LIMA—Peru’s environment ministry and Repsol SA on Friday increased the estimated size of a Pacific Ocean oil spill at a company refinery to over 10,000 barrels—significantly higher than an initial estimate of 6,000 barrels.
Repsol said it had calculated the oil spilled to be equivalent to 10,396 barrels, in response to a revised government estimate that put the number at 12,000 barrels.
The Spanish company has faced widespread backlash for the spill, which took place near capital Lima on Jan. 15. Peruvian President Pedro Castillo has called it the biggest ecological disaster to affect the country in recent years.
Repsol added that 35 percent of the oil spilled has already been recovered.
Earlier in the day, a Peruvian judge barred four Repsol executives from leaving the country for 18 months as prosecutors investigate the cause of the oil spill.
The quartet include Repsol’s Peru chief, Jaime Fernandez-Cuesta. Lawyers for the executives did not appeal the decision and said they would cooperate with the investigation.
The spill took place at Repsol’s La Pampilla refinery, which the company has blamed on what it says were unusual waves triggered by a massive volcanic eruption in Tonga thousands of kilometers (miles) away.
A spokeswoman for La Pampilla has said the firm was not responsible for the spill and blamed the Peruvian Navy for not issuing a tsunami warning after the Tonga undersea explosion triggered Pacific Ocean-wide tsunami alerts.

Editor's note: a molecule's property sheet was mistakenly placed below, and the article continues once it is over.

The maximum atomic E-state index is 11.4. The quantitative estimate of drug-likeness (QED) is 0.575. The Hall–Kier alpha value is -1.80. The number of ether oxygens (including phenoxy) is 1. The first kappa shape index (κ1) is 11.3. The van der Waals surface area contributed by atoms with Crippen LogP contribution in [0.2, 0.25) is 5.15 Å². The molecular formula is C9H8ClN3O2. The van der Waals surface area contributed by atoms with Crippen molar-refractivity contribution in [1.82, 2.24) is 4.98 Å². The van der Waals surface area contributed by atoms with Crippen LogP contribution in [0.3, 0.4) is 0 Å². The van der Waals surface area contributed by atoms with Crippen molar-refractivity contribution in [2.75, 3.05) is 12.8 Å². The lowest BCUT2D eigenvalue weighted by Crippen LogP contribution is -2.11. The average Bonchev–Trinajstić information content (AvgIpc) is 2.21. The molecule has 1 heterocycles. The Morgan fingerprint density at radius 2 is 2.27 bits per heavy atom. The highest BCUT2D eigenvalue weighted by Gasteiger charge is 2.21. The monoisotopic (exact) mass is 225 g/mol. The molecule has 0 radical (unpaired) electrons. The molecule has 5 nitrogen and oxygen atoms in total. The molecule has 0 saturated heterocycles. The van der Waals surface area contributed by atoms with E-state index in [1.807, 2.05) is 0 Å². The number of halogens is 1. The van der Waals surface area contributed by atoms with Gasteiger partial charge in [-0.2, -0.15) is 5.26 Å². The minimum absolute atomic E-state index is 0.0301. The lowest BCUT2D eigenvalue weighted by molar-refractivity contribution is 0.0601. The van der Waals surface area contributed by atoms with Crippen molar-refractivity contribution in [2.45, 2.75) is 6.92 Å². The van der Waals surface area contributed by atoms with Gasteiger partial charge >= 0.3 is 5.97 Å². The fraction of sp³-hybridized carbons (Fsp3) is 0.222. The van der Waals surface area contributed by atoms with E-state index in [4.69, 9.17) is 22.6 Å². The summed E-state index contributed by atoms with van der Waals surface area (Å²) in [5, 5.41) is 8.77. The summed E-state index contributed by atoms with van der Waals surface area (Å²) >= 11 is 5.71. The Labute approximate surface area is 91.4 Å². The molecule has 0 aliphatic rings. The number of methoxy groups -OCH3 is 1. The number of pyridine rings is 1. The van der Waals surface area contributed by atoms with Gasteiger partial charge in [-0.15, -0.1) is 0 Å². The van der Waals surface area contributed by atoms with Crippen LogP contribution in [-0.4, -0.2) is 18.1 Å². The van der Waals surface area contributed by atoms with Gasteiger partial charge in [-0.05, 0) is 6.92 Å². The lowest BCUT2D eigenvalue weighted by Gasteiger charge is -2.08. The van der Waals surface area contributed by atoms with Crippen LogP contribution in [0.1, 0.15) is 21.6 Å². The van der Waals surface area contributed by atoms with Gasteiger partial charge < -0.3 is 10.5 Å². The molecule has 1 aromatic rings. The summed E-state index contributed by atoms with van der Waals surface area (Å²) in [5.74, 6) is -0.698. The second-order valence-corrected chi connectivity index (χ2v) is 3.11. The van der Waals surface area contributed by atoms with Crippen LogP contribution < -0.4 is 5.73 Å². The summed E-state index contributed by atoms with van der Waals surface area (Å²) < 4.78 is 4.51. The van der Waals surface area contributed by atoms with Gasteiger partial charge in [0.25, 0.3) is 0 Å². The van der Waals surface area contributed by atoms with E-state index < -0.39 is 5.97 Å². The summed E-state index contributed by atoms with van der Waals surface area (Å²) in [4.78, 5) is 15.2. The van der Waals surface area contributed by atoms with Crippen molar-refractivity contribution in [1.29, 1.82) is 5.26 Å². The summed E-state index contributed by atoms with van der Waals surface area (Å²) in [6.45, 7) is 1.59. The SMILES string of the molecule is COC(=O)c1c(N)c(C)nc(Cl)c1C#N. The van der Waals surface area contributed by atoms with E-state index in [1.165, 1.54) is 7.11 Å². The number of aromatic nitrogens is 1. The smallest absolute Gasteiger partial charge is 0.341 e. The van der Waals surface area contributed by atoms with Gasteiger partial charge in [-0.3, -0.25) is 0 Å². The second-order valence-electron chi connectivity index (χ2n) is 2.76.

La Pampilla is Peru’s largest refinery and accounts for 54 percent of its refining capacity.
Prosecutor Tamara Gonzales said the executives did not comply with their “functional responsibilities” after the Jan. 15 oil spill, which led to contamination of up to 140 km (87 miles) of coastline.
Repsol said in a statement that it will “continue to cooperate fully with any criminal investigation” related to the spill.
The crime of environmental damage carries a minimum prison sentence of no less than four years and no more than six, the prosecutor said.
Peru’s Agency for Environmental Assessment and Enforcement (OEFA) said on Thursday that Repsol did not comply with the deadline to identify damaged areas and began the process to impose a fine of up to $4.8 million.
Repsol said in its most recent statement that it had some 2,000 people cleaning up the damage, with the support of 119 heavy machinery on land, 11 floating tanks, and 52 boats.
By Marco Aquino and Marcelo Rochabrun